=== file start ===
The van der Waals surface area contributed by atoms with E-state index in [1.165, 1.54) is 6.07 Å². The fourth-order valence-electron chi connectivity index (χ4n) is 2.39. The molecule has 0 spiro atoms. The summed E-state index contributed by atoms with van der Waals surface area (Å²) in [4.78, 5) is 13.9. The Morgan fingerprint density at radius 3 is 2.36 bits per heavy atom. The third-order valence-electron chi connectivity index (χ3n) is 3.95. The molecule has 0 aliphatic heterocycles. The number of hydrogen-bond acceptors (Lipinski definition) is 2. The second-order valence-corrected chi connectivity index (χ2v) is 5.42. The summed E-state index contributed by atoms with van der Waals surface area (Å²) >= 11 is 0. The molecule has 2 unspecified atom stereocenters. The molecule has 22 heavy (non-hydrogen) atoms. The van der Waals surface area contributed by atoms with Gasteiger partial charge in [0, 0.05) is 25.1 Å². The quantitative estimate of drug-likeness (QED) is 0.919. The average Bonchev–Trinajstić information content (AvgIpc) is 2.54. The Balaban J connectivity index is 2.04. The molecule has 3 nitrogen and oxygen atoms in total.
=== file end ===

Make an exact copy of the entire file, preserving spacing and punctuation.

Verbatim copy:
The van der Waals surface area contributed by atoms with E-state index in [1.165, 1.54) is 6.07 Å². The fourth-order valence-electron chi connectivity index (χ4n) is 2.39. The molecule has 0 spiro atoms. The summed E-state index contributed by atoms with van der Waals surface area (Å²) in [4.78, 5) is 13.9. The Morgan fingerprint density at radius 3 is 2.36 bits per heavy atom. The third-order valence-electron chi connectivity index (χ3n) is 3.95. The molecule has 0 aliphatic heterocycles. The number of hydrogen-bond acceptors (Lipinski definition) is 2. The second-order valence-corrected chi connectivity index (χ2v) is 5.42. The summed E-state index contributed by atoms with van der Waals surface area (Å²) >= 11 is 0. The molecule has 2 unspecified atom stereocenters. The molecule has 22 heavy (non-hydrogen) atoms. The van der Waals surface area contributed by atoms with Gasteiger partial charge in [0, 0.05) is 25.1 Å². The quantitative estimate of drug-likeness (QED) is 0.919. The average Bonchev–Trinajstić information content (AvgIpc) is 2.54. The Balaban J connectivity index is 2.04. The molecule has 3 nitrogen and oxygen atoms in total.